Will the ‘double bubble’ bring coronavirus trouble? Not if you’re sensible, experts say

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As Canadian provinces look at relaxing COVID-19 restrictions, a new set of measures are blowing in — like the “double bubble.”

Also called the “family bubble” or “new bubble,” the measure essentially allows two households to link, giving people a chance to socialize and interact with others.

New Brunswick was the first to float the idea. It’s one of the first steps the province is taking in its plan to reopen the economy while still keeping the spread of the coronavirus at bay.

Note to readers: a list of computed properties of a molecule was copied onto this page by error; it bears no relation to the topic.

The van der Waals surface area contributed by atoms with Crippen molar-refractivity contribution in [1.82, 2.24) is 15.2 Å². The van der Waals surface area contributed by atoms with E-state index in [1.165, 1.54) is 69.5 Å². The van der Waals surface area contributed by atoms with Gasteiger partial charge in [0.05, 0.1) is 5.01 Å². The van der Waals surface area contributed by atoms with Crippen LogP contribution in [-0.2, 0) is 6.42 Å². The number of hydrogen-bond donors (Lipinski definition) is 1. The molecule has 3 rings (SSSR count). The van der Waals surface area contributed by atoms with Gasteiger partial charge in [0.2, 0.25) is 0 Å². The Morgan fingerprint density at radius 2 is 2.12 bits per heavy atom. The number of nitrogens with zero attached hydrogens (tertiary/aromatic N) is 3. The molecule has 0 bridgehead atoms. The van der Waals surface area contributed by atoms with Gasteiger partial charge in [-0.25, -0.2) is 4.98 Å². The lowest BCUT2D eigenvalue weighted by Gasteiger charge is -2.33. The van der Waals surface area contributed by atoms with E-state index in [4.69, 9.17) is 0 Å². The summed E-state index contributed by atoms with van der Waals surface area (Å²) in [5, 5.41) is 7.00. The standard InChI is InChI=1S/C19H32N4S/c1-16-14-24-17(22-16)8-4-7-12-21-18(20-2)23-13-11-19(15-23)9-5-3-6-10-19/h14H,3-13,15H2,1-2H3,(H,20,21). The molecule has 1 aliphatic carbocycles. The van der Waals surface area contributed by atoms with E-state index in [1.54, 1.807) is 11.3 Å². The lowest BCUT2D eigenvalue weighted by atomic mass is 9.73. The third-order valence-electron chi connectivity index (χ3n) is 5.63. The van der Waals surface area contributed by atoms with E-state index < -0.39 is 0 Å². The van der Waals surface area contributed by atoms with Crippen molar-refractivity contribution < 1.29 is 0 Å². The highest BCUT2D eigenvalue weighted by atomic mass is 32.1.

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Rules do apply. Public health officials stressed that the households are not interchangeable. Once you combine two households, that’s the way it stays. The decision to join bubbles also needs to be agreed upon by both households.

The measure also recently popped into Newfoundland and Labrador’s reopening plan.

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“I hope that this will help reduce some of the social isolation we all feel,” the province’s chief medical officer of health, Dr. Janice Fitzgerald, said. “Especially those living alone.”

While it’s a “smart” way forward with many benefits for families, it needs to be contextualized with where and when it’s being applied,

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